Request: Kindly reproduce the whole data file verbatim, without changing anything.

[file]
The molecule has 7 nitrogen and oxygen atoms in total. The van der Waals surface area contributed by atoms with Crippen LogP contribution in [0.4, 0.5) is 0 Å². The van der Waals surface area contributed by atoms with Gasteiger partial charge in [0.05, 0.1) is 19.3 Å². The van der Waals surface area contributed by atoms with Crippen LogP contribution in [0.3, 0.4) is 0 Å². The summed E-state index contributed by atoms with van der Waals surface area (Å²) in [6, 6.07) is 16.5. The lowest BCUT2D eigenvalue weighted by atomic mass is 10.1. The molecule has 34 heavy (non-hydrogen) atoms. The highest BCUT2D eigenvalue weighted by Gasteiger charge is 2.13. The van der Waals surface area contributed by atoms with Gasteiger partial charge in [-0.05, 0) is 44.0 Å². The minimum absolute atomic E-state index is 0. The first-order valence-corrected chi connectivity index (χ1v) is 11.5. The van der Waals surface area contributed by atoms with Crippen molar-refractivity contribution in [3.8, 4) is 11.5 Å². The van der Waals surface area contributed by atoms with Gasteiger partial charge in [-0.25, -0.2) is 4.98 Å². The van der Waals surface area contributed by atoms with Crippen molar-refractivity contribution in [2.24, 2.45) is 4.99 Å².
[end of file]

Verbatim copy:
The molecule has 7 nitrogen and oxygen atoms in total. The van der Waals surface area contributed by atoms with Crippen LogP contribution in [0.4, 0.5) is 0 Å². The van der Waals surface area contributed by atoms with Gasteiger partial charge in [0.05, 0.1) is 19.3 Å². The van der Waals surface area contributed by atoms with Crippen LogP contribution in [0.3, 0.4) is 0 Å². The summed E-state index contributed by atoms with van der Waals surface area (Å²) in [6, 6.07) is 16.5. The lowest BCUT2D eigenvalue weighted by atomic mass is 10.1. The molecule has 34 heavy (non-hydrogen) atoms. The highest BCUT2D eigenvalue weighted by Gasteiger charge is 2.13. The van der Waals surface area contributed by atoms with Gasteiger partial charge in [-0.05, 0) is 44.0 Å². The minimum absolute atomic E-state index is 0. The first-order valence-corrected chi connectivity index (χ1v) is 11.5. The van der Waals surface area contributed by atoms with Crippen molar-refractivity contribution in [3.8, 4) is 11.5 Å². The van der Waals surface area contributed by atoms with Gasteiger partial charge in [-0.25, -0.2) is 4.98 Å². The van der Waals surface area contributed by atoms with Crippen molar-refractivity contribution in [2.24, 2.45) is 4.99 Å².